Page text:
What a delight to be a guest blogger at Number One London, one of my favorite blogs.
This piece was first written for Risky Regencies on June 28, 2009, but I could have written it after Kristine and Vicky’s Duke of Wellington Tour. It’s worth a revisit, though, (slightly edited) because, well, it’s about the Duke of Wellington!
As a certified Wellington Groupie (Kristine Hughes is the founding member) and in continuing honor of the Waterloo Anniversary, I thought I would simply share some of my Wellington-related photos and thoughts. Kristine is the real expert and I didn’t check any facts, so I might not be 100% accurate in all I say.
When I first fell in raptures about Wellington (or dear Artie, as Kristine and I call him), it was at Stratfield Saye, Wellington’s country house. Of all the houses we saw on that 2003 trip to England, Stratfield Saye seemed the most like it was a home. It was a home. The present duke’s son and his family live there, but you could feel the first Duke there in every room. In an outer building there house was the funeral carriage that carried the Duke’s body through London. A recording played of all his honors, as had been read out during his funeral. I realized that this had been a truly great man.
On that trip we also got to go up to the top of the Wellington Arch in London, and of course we toured Apsley House, also known as Number One London. Apsley House felt more like a museum than a house and well it should. It was filled with wonderful art and artifacts.
Also in London we visited Lock and Co, a Hatters shop that has been in Mayfair since 1676. On display there are Wellington’s and Nelson’s hats, instantly recognizable.
I don’t claim to be an expert on Wellington. I’ve just read one biography (and can’t remember which one it was), but I think of him as a man with great integrity, courage and honor. As a boy he didn’t show much promise, but his mother sent him to a military academy in Europe (near Waterloo, I think) and he found his strength. As a military man he understood how to use his resources, he was clever, and he was brave. He rode the battlefield during Waterloo, was everywhere he could be and ignored the danger to himself. He cared about his men. One of my favorite Wellington quotes is: “Nothing except a battle lost can be half so melancholy as a battle won.”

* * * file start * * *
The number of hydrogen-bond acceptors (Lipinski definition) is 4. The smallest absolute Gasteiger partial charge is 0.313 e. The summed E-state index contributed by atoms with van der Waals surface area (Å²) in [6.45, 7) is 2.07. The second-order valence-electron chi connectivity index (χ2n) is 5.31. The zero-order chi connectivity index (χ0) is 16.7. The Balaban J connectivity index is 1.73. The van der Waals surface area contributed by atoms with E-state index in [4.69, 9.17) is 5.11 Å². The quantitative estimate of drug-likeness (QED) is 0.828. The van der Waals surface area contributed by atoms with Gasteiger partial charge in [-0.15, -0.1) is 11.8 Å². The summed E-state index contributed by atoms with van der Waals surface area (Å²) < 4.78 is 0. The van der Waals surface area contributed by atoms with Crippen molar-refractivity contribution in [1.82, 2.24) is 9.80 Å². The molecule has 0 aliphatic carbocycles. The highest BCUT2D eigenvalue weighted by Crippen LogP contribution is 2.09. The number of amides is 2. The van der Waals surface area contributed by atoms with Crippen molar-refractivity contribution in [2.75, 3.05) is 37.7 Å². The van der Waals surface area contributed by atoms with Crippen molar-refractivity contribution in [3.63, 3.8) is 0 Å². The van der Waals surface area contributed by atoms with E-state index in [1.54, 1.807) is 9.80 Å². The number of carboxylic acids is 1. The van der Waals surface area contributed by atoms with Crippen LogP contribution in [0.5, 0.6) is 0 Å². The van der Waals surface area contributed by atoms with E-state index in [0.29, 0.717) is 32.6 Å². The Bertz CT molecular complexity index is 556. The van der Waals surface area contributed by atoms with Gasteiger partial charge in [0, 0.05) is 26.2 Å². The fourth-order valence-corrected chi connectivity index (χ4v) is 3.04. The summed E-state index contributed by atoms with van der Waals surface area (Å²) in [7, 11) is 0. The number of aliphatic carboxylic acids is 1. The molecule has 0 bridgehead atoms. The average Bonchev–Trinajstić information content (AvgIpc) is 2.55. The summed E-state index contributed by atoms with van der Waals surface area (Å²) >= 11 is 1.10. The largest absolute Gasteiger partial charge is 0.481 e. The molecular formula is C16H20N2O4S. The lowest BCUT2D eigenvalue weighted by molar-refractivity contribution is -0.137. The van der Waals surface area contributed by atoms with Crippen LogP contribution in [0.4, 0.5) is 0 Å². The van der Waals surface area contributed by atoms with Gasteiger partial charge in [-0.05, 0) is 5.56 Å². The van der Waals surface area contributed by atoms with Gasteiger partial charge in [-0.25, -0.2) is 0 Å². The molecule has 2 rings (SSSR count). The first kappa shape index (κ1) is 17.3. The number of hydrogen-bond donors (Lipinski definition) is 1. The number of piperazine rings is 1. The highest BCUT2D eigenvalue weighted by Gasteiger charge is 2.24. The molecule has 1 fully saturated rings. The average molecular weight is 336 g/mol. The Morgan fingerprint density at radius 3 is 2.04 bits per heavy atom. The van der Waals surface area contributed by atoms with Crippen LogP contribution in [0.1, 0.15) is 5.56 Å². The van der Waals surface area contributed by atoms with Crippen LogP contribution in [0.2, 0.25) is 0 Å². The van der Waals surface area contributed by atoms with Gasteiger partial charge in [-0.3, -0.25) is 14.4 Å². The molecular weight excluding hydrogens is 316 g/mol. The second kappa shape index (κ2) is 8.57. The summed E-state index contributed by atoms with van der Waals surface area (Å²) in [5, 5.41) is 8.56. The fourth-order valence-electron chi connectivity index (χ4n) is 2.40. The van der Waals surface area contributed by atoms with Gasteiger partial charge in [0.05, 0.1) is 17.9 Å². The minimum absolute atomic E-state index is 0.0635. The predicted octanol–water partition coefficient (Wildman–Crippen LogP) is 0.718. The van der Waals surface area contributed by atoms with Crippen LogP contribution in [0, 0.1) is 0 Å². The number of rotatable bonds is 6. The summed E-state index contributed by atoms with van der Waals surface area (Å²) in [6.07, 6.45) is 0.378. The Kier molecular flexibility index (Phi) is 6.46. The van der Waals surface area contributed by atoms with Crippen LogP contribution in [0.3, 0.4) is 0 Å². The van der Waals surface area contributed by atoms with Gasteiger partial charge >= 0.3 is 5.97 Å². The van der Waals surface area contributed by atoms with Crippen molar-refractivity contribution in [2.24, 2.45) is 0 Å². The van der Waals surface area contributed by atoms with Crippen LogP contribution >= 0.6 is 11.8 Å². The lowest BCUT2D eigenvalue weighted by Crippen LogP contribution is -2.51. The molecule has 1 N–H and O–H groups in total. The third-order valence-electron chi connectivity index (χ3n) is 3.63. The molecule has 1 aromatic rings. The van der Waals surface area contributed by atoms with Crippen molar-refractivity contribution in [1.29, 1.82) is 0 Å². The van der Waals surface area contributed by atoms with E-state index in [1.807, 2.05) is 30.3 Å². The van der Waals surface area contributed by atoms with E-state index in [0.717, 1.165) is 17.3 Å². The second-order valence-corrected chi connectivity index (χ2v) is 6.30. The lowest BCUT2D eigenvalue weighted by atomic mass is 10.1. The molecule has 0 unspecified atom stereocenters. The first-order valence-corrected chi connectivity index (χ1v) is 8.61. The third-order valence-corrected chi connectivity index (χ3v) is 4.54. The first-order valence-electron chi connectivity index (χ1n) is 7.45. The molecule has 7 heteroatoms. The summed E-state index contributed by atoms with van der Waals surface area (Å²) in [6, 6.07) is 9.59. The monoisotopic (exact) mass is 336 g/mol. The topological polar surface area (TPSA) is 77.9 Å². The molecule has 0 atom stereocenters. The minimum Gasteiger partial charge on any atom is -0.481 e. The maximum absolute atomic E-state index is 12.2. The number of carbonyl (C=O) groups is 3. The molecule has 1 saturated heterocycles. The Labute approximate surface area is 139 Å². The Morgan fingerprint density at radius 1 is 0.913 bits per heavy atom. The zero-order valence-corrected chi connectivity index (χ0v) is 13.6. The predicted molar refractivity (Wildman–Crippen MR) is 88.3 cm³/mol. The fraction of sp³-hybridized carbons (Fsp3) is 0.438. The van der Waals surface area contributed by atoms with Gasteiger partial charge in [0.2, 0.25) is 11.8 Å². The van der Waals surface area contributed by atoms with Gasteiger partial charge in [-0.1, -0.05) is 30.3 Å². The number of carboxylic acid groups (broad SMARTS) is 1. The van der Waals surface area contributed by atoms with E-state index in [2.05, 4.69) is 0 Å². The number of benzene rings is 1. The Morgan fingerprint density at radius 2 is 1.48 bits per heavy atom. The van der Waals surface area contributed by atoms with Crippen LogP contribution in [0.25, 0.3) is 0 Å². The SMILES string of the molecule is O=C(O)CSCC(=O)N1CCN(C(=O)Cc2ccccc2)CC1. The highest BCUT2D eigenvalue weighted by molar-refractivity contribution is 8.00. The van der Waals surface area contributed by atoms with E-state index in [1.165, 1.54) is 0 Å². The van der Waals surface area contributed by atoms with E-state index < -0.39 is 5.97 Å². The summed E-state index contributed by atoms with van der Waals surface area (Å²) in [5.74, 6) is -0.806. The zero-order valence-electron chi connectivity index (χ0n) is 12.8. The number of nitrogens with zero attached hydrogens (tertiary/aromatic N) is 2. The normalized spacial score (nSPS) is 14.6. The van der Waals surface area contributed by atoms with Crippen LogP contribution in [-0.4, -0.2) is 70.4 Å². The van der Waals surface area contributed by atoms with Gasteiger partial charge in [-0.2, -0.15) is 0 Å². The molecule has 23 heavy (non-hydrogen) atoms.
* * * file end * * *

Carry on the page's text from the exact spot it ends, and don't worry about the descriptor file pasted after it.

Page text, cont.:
He was not a good husband, although he felt honor-bound to marry his wife, because she thought they were betrothed and had waited for him while he served in India. He had many dalliances throughout their marriage and one has to wonder how his wife felt as this man grew in greatness and increasingly left her behind. His sons could not match his success. Who could? I like this quote from his son after the Duke’s death, “Imagine what it will be when the Duke of Wellington is announced, and only I walk in the room.”
The Duke was a man who was very sure of himself and his opinions. I suspect he had a big ego, but he also had a sense of humor. In the display at Lock and Co. was a little caricature of Wellington, making fun of the term Wellington boot for the style of boot he favored. At Stratfield Saye there was a room papered with hundreds of caricatures of the Duke, which I thought was akin to a writer papering a bathroom with rejection letters. The boot one was was there, too.
What is your opinion of the Duke of Wellington? Pro and Con. Any favorite quotes or vignettes of his life?
Diane Gaston is the award-winning author of Regency-set historical romances. Her next book, Bound By One Scandalous Night, Book 2 in the Scandalous Summerfields series, will be released March 22, 2016, from Harlequin Historical.